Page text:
Milwaukee, WI – The smell of sage greets me as I tread forward into Walker’s Square Park in the heart of Milwaukee’s South Side. It’s where many community organizing meetings happen. People are gathered around activist Eric Kleppe-Montenegro delivering an impassioned speech about solidarity with the Colombian people. Colombians are being murdered by the state under the tyranny of President Ivan Duque. The people of Cali, Barranquilla, Medellin, Cartagena and Bogota have staged an uprising in response to Duque’s tax plan which guts the working class and favors tax breaks for the wealthy.
“In the United States, it’s particularly important for us to stand with Colombia because our tax dollars are being used to murder activists and destroy social movements for human rights,” Kleppe-Montenegro said. “The American ruling class is invested in maintaining the status quo in Colombia because their wealth and power is dependent on the oppression of the Global South. Our current president was a major proponent of Plan Colombia, and these policies will continue in our name unless we fight back.”
Kleppe-Montenegro lists off how the American government has wronged Colombians – “ICE provides training to the national police. The ESMAD was created as a result of Plan Colombia and the US governments provide the tools of war being used against the Colombian people.”
Representatives from grassroots organizations from all over Milwaukee are also at the event. Kleppe-Montenegro credits the success of the march to his comrades, Tommy Molina and Luscely Flores. He said the march was planned on short notice. He feels the community of the march reflects the solidarity of Milwaukee’s immigrant communities. It’s an international collection of organizations with like-minded goals – Red Condor Collective, The People’s Revolution, Freedom Road Socialist Organization (FRSO), Milwaukee Alliance Against Racist and Political Repression (MAARPR), Our Wisconsin Revolution, and FTP Drumline. They are all aligned on the liberation from oppression of people of color in the United States. Most have a national presence, with chapters in Milwaukee started by people who felt the need to have support on a global scale. They all came together through word of mouth or event-sharing on social media.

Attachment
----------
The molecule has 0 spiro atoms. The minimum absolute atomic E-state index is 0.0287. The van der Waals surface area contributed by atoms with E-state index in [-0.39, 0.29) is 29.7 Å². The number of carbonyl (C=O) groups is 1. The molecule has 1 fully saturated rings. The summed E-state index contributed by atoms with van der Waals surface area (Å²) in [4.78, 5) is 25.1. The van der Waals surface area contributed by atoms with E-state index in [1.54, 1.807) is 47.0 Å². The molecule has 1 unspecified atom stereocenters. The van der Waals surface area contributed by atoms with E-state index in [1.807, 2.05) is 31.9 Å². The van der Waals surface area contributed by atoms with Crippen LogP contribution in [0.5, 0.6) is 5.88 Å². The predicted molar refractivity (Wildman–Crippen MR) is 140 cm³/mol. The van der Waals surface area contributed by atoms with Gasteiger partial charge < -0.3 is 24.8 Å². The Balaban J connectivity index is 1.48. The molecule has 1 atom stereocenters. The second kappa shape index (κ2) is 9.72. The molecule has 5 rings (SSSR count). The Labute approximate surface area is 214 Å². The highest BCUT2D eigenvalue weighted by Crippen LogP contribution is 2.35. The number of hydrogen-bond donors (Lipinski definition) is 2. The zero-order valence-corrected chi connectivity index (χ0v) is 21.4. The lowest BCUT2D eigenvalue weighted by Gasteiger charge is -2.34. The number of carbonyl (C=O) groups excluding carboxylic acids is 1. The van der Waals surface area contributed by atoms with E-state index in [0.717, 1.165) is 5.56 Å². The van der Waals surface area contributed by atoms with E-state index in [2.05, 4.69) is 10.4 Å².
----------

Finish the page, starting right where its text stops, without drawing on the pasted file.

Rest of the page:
The march goes through the main avenues and side streets of Milwaukee’s South Side – down Mineral, turning on 11th and up to 16th and National, where it turns onto Cesar Chavez Drive. It’s as if they are bringing the message of solidarity front and center, to those who couldn’t attend or don’t know what’s happening. People wave to the marchers from their windows, holding phones up to record. Others honk their horns in solidarity.
The route powers through streets lined with small businesses, duplexes on hills bordered by chain link fences, cream city brick churches, and basketball courts. The march feels unified. Everyone soldiers on in collective self respect. The night starts to become cold, but the people are undeterred.
“QUE VIVA LA GENTE DE COLOMBIA! QUE VIVAN LAS MADRES!” are chants that pierce the air, their message resounding true and bouncing off the siding and doors of the facades down Orchard Street.
Solidarity with Palestine is another important message with the march. The people of Palestine are enduring air strikes, displacement, and ethnic cleansing. It is something that has been happening around the world since the dawn of time, almost always to people of color.
“Palestine and Colombia share a common history with regards to living under US-backed fascist regimes. Some people even call Colombia ‘the Israel of Latin America’ because of its relationship with the US government,” Kleppe-Montenegro says. He also called out Florida Senator Marco Rubio’s attempted military invasions into Venezuela along the Colombian border. This is how Colombia is often used as a base to launch counter-revolutionary interventions across the continent, he says.